‘A GOOD BOOK ON YOGA IS BETTER THAN A BAD TEACHER’ —B.K.S. Iyengar
B.K.S. Iyengar, the legendary yoga teacher and director of the Ramamani Iyengar Memorial Yoga Institute, recently celebrated his 80th birth anniversary in Pune. In an interview with Life Positive, he talks about his techniques, his inspirations and what makes it worthwhile.
At 80, what is your state of mind like?
Perfect. I’ve not lost anything physically, mentally, or emotionally. I can think as effectively as before. And I owe it all to yoga.
Are you enlightened?
Do I have to boast? I have not been to school or college. I had no teacher to guide me. Yet I’ve written books and addressed universities. Is that not enlightenment? Yoga gave me the ability to see my body as my small self, and my soul as my infinite self.
What is the secret of your popularity?
There are hundreds of muscles and joints in the human body. Through my approach I have integrated them all in one system. Through asanas, I taught my students all about ashtanga yoga. Today everybody talks of meditation. But meditation is really about acquiring peace of mind, by surrendering the ego. You can achieve the same results through yoga. The mind naturally becomes quiet.
Your books are popular. But can books teach yoga?
A good book is better than a bad teacher. And my book (Light on Yoga) is the best. That shows there’s something in me. More than one and a half million copies of it have been sold. The books have made me rich. Otherwise I make very little. I charge less than my students do to teach yoga.
Iyengar yoga. What does it mean when a 5,000-year-old discipline, practically synonymous with India’s hoary spiritual tradition, becomes branded with an individual’s name?
His critics may denounce the coupling, he himself may modestly deprecate the epithet, but his disciples will tell you that justice is merely being served. Whatever the merits of the case, the term is a vivid indication of one man’s involvement with and contribution to yoga. If today one in eight Americans practices yoga, the term itself a household word and its practice a global activity, even detractors will grudgingly attribute much of the credit to a certain beak-nosed, gray-haired, quicksilver gent called B.K.S. Iyengar.
Iyengar is the man behind the phenomenal book Light on Yoga (1964) that has sold over a million copies across the world. His list of students includes violinist Yehudi Menuhin, the late J. Krishnamurti, Aldous Huxley, several crowned heads of European states, and the creme de la creme of India. He has to his claim four million disciples across the world, a performance record of 10,000 live lecture demonstrations, even a star named after him. Which explains why he celebrated his 80th birthday to a huge wave of well-orchestrated acclaim at his headquarters in Pune, Maharashtra, western India.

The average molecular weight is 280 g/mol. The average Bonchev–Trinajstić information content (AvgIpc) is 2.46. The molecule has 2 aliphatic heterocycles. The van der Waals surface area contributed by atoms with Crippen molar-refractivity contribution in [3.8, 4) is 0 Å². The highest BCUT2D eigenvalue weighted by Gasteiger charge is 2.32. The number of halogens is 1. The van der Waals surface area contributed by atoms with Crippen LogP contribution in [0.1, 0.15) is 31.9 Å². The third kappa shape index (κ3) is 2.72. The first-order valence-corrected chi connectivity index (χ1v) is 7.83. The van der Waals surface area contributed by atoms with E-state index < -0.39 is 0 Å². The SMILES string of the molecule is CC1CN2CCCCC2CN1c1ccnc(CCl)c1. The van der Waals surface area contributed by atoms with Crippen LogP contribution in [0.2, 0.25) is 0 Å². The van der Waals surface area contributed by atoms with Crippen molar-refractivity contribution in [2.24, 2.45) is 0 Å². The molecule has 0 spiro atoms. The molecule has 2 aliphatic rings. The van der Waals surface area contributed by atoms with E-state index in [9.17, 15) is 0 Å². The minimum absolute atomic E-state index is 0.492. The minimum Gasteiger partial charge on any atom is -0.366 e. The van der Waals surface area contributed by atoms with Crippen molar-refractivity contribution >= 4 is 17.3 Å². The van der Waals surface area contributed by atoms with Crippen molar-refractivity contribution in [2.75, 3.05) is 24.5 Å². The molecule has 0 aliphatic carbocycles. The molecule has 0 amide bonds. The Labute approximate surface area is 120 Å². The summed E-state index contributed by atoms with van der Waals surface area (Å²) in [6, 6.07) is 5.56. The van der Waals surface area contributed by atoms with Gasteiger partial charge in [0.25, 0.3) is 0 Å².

Initiated by the Light on Yoga trust, a Mumbai-based organization set up with the objective of popularizing yoga, the birthday celebration was massive. Some 700 foreign students and practicing yoga teachers from 31 countries including Argentina, South Africa, Israel, Russia, the USA and the UK were present. Yehudi Menuhin, American composer George Rochberg, and Indian Prime Minister A.B. Vajpayee sent fervent greetings.
The celebration rolled on for 12 days, beginning on December 2, 1998, his birthday according to the Indian calendar, and mounting steadily until it reached a crescendo on December 14, his birthday according to the English calendar. The intervening days saw a medley of rituals, rites, cultural performances and festive food. Iyengar’s students performed asanas and pranayama at a yoga village in the Ambrosia resort under the master’s eagle-eyed vigilance.
Needless fuss over a yoga teacher, you may think. But yoga, after all, is not just exercise. It is internal and external transformation, and its teacher is nothing less than a guru. The emotional resonance of the term was in full display at Pune’s Shiv Shankar Hall. As the closing ceremonies played themselves out, legions of students, Indian, foreign, men, women, prostrated themselves before Iyengar.